Trouble with behavior of variables

I’m processing images to do particle counts. I put all images in a stack. Some images have no particles and threshold poorly when using any single method, so I process images through two different threshold methods (Yen and Otsu) and pick the correct one based on the %Area detected, using an Area Threshold (AT)

If Yen is < AT and Otsu >= AT, then Yen particle count
If Otsu is < AT and Yen >= AT, then Otsu particle count
If Otsu is < AT and Yen < AT, then max of Yen, Otsu particle count
If Otsu is >= AT and Yen >= AT, then particle count = 0

The Particle Count function outputs to a summary table so these tables have to be disassembled into arrays to access the values.

Summary of Yen table

Summary of Otsu table

The code allows the AT to be set with dialog box.

So, what’s the problem? Based on AT, the output is inconsistent. The process path through the if statements above does not follow logic. Some lines in the table process as expected, others evaluate to zero when they should be selecting max particle count. Sometime max value selected is wrong. It’s a mystery to me.

Here’s the code (it has a lot of log writes to try to find the problem):

//new code
AreaThreshold = (getNumber("Area Threshold",10));
run("Clear Results");
//
//convert Otsu table into array
//
selectWindow("Summary of Otsu");
str = getInfo("window.contents");
strA = split(str, "\n");
OFile = newArray(strA.length);
OArea = newArray(strA.length);
OCount = newArray(strA.length);
for (i = 0; i < strA.length; i++){
 lineA = split(strA[i], "\t");
 OFile[i] = lineA[0];
 OArea[i] = lineA[4];
 OCount[i] = lineA[1];
 }
//
//convert Yen table into array
//
selectWindow("Summary of Yen");
str = getInfo("window.contents");
strA = split(str, "\n");
YFile = newArray(strA.length);
YArea = newArray(strA.length);
YCount = newArray(strA.length);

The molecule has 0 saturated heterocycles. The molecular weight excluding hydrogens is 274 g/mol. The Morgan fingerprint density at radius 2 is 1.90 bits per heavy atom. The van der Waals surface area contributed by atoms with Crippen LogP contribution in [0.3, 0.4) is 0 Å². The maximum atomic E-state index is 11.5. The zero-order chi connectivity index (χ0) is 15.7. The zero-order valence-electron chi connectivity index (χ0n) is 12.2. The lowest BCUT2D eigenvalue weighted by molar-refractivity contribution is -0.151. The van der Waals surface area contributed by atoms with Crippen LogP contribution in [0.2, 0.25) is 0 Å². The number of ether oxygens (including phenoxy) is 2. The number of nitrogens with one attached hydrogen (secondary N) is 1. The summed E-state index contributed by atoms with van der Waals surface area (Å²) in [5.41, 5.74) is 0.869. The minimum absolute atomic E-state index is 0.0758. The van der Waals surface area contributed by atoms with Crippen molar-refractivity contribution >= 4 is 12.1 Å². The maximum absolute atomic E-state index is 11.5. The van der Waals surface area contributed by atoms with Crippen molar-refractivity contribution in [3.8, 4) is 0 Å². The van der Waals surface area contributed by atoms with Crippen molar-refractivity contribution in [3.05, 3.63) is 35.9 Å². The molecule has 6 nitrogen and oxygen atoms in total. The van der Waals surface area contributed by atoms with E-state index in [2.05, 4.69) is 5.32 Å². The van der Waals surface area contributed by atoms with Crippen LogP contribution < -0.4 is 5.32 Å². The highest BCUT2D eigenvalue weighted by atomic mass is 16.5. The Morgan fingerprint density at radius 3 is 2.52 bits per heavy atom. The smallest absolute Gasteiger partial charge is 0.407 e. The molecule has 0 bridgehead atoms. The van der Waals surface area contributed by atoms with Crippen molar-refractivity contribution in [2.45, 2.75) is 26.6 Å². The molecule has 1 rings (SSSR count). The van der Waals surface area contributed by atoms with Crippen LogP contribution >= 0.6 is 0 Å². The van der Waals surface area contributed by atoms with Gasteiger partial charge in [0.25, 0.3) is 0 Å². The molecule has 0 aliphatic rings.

for (i = 0; i < strA.length; i++){
 lineA = split(strA[i], "\t");
 YFile[i] = lineA[0];
 YArea[i] = lineA[4];
 YCount[i] = lineA[1];
 }
//
//loop through tables and use %Area to determine which threshold method
//correct value.  Place file name and correct particle count in Log.
//
print("Threshold=" + AreaThreshold);
for (i = 1; i < strA.length; i++){
 print("   Otsu ",i,"  !",OArea[i],"!  ","!",OCount[i],"!");
 print("   Yen ",i,"  !",YArea[i],"!  ","!",YCount[i],"!");
 if ((OArea[i] < AreaThreshold) && (YArea[i] >= AreaThreshold)){
 	ParticleCount = OCount[i];
 	print("otsu count "+ParticleCount);
 }
 if ((OArea[i] >= AreaThreshold) && (YArea[i] < AreaThreshold)){
 	ParticleCount = YCount[i];
 	print("yen count "+ParticleCount);
 }
 if ((OArea[i] < AreaThreshold) && (YArea[i] < AreaThreshold)){
 	if (YCount[i] > OCount[i]){
 		ParticleCount = YCount[i];
 		print("yen max");
 	} else {
 		ParticleCount = OCount[i];
 		print("otsu max");
 	}
  print("max count "+ParticleCount);
 }
  if ((OArea[i] >= AreaThreshold) && (YArea[i] >= AreaThreshold)){
 	ParticleCount = 0;
 	print("zero count "+ParticleCount);
 }
 print(" ");
 setResult("File Name", i-1, OFile[i]);
 setResult("Particle Count", i-1, ParticleCount);
}

For example, if I run the code above with default AT (10), I get this log file:

Threshold=10
   Otsu  1   ! 0.377 !   ! 113 !
   Yen  1   ! 0.491 !   ! 509 !
yen max
max count 509
 
   Otsu  2   ! 38.620 !   ! 52679 !
   Yen  2   ! 0.037 !   ! 61 !
yen count 61
 
   Otsu  3   ! 46.519 !   ! 36381 !
   Yen  3   ! 0.026 !   ! 34 !
yen count 34
 
   Otsu  4   ! 2.832 !   ! 1247 !
   Yen  4   ! 3.586 !   ! 2349 !